The Enforce access checks for this application check box (indicated by the number 1 in Figure 19-14), enabling and disabling RBS and PAS at the application level, equivalent to the Value property; bear in mind that access controls must also be enabled individually for the components within the application. The Security Level radio buttons (indicated by the number 2 in Figure 19-14) specify whether PAS or PAS and RBS will be enabled for the application; this is equivalent to the AccessChecksLevel property.
The Authentication Level for Calls and Impersonation Level combination boxes (indicated by the numbers 3 and 4 in Figure 19-14) are equivalent to the Authentication and ImpersonationLevel properties; the drop-down list contains the definitions represented by the AuthenticationOption and ImpersonationLevelOption enumerations.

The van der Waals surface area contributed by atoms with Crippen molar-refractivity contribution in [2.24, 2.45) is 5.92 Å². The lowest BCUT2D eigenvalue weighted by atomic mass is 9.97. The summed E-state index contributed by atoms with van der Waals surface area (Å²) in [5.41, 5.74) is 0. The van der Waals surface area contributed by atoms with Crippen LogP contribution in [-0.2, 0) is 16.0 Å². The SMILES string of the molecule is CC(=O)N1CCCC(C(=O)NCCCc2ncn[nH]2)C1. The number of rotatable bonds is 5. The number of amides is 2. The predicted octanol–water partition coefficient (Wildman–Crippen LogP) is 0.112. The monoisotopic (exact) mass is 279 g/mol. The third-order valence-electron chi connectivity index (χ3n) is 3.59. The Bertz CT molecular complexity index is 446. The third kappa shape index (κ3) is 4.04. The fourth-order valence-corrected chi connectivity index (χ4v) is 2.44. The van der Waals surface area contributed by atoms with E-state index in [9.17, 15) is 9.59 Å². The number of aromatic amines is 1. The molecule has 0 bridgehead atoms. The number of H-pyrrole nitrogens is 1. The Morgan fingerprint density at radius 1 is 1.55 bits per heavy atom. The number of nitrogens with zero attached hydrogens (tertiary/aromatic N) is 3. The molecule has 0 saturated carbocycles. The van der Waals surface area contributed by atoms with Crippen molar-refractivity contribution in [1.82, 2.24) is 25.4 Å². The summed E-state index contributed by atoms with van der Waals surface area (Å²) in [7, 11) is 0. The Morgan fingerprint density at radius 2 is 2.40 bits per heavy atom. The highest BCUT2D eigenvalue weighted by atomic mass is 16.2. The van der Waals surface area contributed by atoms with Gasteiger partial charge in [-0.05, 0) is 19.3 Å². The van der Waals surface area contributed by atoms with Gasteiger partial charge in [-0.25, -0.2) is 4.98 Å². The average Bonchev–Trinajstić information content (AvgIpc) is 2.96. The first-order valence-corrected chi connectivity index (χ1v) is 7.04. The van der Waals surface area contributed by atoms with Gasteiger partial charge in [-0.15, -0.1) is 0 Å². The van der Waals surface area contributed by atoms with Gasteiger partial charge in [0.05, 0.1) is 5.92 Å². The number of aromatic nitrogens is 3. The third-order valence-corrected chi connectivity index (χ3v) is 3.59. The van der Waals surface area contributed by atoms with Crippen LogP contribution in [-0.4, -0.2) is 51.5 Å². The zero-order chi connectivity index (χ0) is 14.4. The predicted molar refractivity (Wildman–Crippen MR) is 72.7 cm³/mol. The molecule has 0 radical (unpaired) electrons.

Figure 19-15 illustrates the security properties for our serviced component, which you can obtain by right-clicking on the component icon, choosing the Properties menu item, and clicking on the Security tab. These properties specify the security settings for the component, and each component within a COM+ application can be configured individually.
The Enforce component level access checks (indicated by the number 1 in Figure 19-15) enables RBS for the selected component and is equivalent to the ComponentAccessControl attribute that we applied to the SecurityProTracker class. If this checkbox is not checked, then RBS will not be applied to this component, irrespective of the application-wide setting.